Johanna Drucker’s article in the Los Angeles Review of Books, “Pixel Dust: Illusions of Innovation in Scholarly Publishing,” raises important questions about digital publishing, digital humanities, and the role of scholarly publication, not only within, but beyond the walls of academia.
Drucker claims it is a misconception that digital information production is cheap, permanent, and done automatically by machines—or even that everything is already available digitally. The costs in terms of time, human input, and money for the creation and preservation of digital resources can be just as significant, if not more so, than the costs of physical, print production. She asks why it was ever assumed otherwise. According to Drucker, the one thing that is missing in digital publication is the business model.
Drucker also refutes the notion that the digital environment offers an alternative to the strictly linear mode of a print book. She argues that a book need not be considered linear at all, as anyone can easily jump around in a codex text, looking for information as needed by means on contents listing or index. A time-based video clip, however, is certainly linear.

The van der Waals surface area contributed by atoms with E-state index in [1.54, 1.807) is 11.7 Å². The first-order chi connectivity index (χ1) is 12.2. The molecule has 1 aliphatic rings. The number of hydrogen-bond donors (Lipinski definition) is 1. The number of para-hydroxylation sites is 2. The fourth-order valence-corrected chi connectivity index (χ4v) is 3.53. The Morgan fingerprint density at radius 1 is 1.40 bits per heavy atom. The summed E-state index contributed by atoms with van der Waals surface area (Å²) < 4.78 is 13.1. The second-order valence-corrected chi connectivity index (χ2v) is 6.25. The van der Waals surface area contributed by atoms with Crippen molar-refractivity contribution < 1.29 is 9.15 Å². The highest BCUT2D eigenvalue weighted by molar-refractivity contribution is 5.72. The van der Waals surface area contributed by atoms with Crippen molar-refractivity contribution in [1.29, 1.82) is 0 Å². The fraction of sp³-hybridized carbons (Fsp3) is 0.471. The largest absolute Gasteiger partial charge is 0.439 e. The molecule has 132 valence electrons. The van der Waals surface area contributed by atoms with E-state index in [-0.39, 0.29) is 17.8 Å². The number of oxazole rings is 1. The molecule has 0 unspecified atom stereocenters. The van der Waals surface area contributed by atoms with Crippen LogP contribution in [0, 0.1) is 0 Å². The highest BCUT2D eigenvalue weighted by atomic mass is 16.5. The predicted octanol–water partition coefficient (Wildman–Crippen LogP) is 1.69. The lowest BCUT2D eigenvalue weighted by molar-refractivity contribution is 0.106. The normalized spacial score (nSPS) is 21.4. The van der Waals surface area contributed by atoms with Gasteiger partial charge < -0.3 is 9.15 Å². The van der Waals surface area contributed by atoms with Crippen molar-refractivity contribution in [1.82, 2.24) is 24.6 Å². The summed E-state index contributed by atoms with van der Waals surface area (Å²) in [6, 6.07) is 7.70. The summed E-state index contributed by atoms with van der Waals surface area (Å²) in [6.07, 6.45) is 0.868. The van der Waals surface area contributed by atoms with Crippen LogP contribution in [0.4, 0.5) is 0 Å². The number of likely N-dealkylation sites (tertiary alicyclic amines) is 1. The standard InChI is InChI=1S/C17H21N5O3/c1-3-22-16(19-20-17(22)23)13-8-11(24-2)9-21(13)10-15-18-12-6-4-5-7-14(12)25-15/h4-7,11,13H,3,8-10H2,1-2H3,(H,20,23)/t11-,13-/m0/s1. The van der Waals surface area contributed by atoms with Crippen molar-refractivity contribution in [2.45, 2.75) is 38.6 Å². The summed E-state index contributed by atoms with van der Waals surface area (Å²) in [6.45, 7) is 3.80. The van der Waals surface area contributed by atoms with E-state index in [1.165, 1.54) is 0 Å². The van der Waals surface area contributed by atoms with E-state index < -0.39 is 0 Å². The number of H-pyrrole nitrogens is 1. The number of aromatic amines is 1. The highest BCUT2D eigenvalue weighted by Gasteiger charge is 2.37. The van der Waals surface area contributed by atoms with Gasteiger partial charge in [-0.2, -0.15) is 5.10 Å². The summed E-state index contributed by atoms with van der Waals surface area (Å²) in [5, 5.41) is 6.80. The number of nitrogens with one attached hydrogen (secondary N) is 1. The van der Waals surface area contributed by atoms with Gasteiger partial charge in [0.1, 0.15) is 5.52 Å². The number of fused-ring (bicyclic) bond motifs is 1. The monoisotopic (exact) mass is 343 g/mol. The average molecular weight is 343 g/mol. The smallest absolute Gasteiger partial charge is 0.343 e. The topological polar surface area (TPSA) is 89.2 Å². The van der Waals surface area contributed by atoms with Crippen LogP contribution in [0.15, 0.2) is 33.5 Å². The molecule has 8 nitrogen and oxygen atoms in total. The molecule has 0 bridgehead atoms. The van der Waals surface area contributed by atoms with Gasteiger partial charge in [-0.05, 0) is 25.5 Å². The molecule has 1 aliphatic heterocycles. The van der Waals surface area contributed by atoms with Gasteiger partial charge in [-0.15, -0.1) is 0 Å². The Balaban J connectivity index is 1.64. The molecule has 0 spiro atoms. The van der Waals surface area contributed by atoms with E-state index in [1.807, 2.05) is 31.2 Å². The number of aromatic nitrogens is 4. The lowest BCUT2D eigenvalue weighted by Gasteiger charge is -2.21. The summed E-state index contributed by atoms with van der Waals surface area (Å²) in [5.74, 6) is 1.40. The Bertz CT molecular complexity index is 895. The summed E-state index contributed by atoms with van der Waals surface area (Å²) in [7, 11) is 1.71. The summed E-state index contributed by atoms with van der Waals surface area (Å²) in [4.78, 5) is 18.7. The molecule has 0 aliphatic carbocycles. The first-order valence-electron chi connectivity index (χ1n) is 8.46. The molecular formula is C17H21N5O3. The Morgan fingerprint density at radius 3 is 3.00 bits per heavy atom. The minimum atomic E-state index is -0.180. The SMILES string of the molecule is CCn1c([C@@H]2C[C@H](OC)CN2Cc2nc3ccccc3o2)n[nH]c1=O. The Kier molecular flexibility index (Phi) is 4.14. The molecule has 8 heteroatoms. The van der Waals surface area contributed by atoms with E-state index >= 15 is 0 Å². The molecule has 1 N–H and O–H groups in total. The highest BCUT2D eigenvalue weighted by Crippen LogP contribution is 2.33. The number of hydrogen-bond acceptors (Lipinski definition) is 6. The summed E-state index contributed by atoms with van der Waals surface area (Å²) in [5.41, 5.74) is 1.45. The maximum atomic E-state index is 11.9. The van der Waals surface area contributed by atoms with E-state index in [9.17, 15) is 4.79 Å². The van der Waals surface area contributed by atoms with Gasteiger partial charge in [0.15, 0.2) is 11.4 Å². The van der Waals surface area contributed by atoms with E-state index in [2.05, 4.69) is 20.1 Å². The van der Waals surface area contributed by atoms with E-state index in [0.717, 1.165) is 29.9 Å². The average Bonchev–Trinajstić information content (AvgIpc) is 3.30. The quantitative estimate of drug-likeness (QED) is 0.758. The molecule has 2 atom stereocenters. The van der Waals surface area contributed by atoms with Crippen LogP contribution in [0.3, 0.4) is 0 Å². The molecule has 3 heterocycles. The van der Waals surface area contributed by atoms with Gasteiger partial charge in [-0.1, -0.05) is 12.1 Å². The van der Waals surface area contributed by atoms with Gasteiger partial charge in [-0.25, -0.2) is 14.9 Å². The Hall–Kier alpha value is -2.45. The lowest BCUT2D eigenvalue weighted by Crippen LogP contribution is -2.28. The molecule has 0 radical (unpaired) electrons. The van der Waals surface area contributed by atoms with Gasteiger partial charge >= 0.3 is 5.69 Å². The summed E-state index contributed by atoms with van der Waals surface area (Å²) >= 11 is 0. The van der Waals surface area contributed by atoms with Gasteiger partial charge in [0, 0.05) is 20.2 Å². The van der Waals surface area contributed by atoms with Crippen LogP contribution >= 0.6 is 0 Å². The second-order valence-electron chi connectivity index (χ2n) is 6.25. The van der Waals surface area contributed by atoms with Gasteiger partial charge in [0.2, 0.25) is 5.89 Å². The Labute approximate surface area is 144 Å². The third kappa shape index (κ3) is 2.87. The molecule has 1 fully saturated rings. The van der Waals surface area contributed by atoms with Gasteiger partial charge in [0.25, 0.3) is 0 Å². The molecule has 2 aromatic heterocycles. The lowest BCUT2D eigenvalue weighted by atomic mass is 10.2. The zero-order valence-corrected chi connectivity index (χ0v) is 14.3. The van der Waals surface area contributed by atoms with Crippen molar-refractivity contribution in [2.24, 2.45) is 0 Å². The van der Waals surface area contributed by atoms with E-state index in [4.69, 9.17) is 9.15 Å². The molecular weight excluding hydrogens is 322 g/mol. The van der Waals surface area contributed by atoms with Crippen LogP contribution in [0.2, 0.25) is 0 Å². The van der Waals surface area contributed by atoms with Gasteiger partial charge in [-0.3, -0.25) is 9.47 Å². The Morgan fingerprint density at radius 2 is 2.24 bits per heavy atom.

She offers that the potential of digitizing texts is not in the digital platform or the non-linear approach to reading, but in the analysis and search-ability of a text with structured data. (Ah, structured data—that’s metadata!)
Drucker is making an argument for the importance of content. She makes a case for maintaining the vitality of the humanities as if they were “cultural ecologies” of scholarship similar to an ecosystem in the natural world.
Digital humanities, digital publication, institutional repositories, open access journals—all these new formats offer exciting possibilities to be sure. And the digitization of information is certainly inevitable. Drucker is right to warn against magical thinking, though. These new formats will also come with limitations and costs, and it is better to embrace them with realistic knowledge based on experience rather than pretending the digital platform is a panacea for all the woes of humanities and scholarship.